I Burn Paris by Bruno Jasieński
Translated by Soren A. Gauger & Marcin Piekoszewski
Twisted Spoon Press, 2012
Controversial ambiguity. Two words that best describe Bruno Jasieński’s novel, I Burn Paris, recently published by Twisted Spoon Press. Although the story was originally serialized in French journal L’Humanité in 1929, Anglophone readers have had to wait for Soren A. Gauger and Marcin Piekoszewski’s 2012 translation to gain access to Jasieński’s particular blend of Polish futurism meets political soapbox meets love story.
And it’s about time. For the economic and classist woes besieging Paris in the novel are equally prevalent today. Factories are closing, the gap between rich and poor widening, and thousands of honest workers discover themselves unemployed and overdebted, making I Burn Paris an accessible and relevant read despite the eighty years distance between author and reader.
But even today, the controversial politics of I Burn Paris could make readers uncomfortable. Banned by the French government “on the grounds that ‘it exuded blind and stupid hatred for Western European culture’” Jasieński’s novel erects a dozen political city-states within the walls of Paris, then mercilessly peels away layers of principle and morality until all that’s left is a pile of rotting corpses. And from these ashes, the ideal socialist commune is born.Even the title is shrouded in controversy. And ambiguity. Did Jasieński, as the translator suggests, really misunderstand Paul Morand’s usage of the idiomatic expression “I Burn Moscow” and was his novel his incendiary revenge? Or could he too be referencing speedy travels through capital cities? Even so. This second interpretation seems no less problematic when considering the speedy traveler is the bubonic plague — the ultimate non- respecter of persons — infecting the CEO and the factory worker with equal enthusiasm.
For besides the plague itself, which purges Paris of its brothels and jazz bands and other capitalist debaucheries (like a forest fire clearing the earth of rampant undergrowth so the seeds of a socialist utopia can be sown) there are very few heroes in the book. Only minor characters befriend starving orphans with truck rides and bananas or reject a multimillion dollar inheritance to organize factory protests or die trying to save a starving population without having to declare war or spread disease. But far as the main characters go, few elicit sympathy. None escape death. And all leave an equivocal impression on the reader.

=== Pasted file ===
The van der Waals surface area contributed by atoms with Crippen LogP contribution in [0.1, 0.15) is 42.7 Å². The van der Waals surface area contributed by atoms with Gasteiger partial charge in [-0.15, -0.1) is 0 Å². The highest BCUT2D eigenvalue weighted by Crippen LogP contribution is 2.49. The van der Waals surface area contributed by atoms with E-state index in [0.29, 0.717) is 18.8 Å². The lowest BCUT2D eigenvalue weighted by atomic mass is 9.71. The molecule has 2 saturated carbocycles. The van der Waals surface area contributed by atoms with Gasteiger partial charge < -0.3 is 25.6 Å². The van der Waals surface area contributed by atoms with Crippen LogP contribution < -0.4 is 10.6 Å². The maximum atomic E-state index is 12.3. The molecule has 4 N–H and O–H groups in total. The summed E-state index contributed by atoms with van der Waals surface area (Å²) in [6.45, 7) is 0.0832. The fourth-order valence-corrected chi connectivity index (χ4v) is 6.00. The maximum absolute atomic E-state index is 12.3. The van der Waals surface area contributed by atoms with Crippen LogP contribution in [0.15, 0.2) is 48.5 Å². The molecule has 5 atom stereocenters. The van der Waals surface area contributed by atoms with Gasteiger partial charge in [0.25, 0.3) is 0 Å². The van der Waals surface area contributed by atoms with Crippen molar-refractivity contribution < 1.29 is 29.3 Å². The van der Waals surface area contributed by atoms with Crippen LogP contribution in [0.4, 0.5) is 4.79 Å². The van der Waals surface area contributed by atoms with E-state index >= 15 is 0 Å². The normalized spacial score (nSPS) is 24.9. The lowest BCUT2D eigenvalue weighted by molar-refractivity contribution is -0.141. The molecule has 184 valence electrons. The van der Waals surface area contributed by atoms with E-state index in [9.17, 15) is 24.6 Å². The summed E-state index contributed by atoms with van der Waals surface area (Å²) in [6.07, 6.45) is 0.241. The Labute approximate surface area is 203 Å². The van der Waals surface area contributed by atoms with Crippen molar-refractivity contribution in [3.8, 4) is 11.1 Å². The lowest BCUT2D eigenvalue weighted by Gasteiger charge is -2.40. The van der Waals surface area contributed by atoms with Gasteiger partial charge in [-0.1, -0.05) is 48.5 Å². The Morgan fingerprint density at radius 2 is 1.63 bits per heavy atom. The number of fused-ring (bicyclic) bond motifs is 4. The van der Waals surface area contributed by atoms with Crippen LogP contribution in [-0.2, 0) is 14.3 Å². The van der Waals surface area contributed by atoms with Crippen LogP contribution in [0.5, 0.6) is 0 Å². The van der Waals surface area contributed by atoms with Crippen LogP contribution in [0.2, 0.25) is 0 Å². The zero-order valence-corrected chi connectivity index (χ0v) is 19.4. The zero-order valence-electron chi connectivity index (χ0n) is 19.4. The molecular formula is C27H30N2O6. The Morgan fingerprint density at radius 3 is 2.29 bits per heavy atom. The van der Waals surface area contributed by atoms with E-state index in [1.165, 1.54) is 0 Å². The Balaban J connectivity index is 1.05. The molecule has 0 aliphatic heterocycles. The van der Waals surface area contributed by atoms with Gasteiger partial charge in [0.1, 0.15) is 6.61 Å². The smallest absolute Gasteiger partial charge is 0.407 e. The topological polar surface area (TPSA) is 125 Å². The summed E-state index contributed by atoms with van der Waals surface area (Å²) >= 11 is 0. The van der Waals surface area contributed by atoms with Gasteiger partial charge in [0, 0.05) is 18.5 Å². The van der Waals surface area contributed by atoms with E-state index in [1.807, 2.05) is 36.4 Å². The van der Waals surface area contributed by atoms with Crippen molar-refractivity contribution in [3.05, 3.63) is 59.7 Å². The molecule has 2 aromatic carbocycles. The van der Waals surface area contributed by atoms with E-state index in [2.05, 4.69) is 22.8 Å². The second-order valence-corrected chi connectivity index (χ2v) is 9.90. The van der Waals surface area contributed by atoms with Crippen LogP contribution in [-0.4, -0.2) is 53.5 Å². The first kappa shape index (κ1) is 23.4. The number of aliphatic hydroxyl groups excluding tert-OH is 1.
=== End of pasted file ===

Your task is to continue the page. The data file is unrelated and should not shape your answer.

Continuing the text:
A few examples for illustration purposes:
1. Pierre, a victim of mass-layoffs who consequently loses his home, his girlfriend, and his sanity, poisons Paris’s water supply and condemns the entire city to inevitable death.
2. P’an Tsiang-kuei, a starving orphan educated by Lazarist monks discovers Marx and becomes a high-ranking revolutionary who values principles more than life (including his own). But at least he is “buried with military honors” and his body, ironically exempted from cremation, “lay in state in the Pantheon.”
3. Captian Solomin. A taxi driver turned military hero in the White Army, who humiliates and murders a Russian Jew, discovers his dying brother among other Bolshevik prisoners and commits suicide. He too receives a hero’s burial with full military honors.
6. David Lingslay. An American tycoon with significant political power accepts Rabbi Eliezer ben Zvi’s bribe to sneak 3000 Jews out of Paris at the risk of bringing the plague to the US. But three hours from shore, he changes his mind and dispatches a telegram to sink the boat, saving an entire continent from ruin.
No one is a villain. No one is a hero. And every love is lost, which personal disappointment catalyzes the most drastic political actions. So really, Jasieński has written a love story — or a lack-of-love story — to fuel his pro-communist soapbox. And yet he, like the plague itself, deals fairly and equally with all his characters.
Except for the frequent metaphor that delights with language for language’s sake, and a futurist’s admiration for the man-made or the machine — a “dense herd of huffing, breathless automobiles battered against the low embankments of the sidewalks, ready to boil over at any moment” or the “dull, weepy bells” that “fought it out over the city with their fists of lead in their hollow bronze chests” the real energy in Jasieński’s text lies in the characters’ conversations. Between rabbis and tycoons. Between comrades who want war and comrades who want peace. Between professors and the revolutionaries who murdered their sons. Jasieński admirably illuminates multiple and antagonistic perspectives with equally compelling arguments. He can see all sides, and yet it is his beloved communism that wins at the end of the day.
Except in real life there are no winners. Real life is too fickle — Jasieński’s own life providing a perfect and tragic example. For even though Russia (where the first edition of I Burn Paris “sold out in a matter of days”) welcomed Jasieński post-publication as a political and literary hero, less than ten years later, he was expelled from the communist party, thrown in prison, and executed. Now, even his hometown of Klimontów, Poland has disowned him. The high school that once bore his name has been rechristened after a Roman-Catholic saint.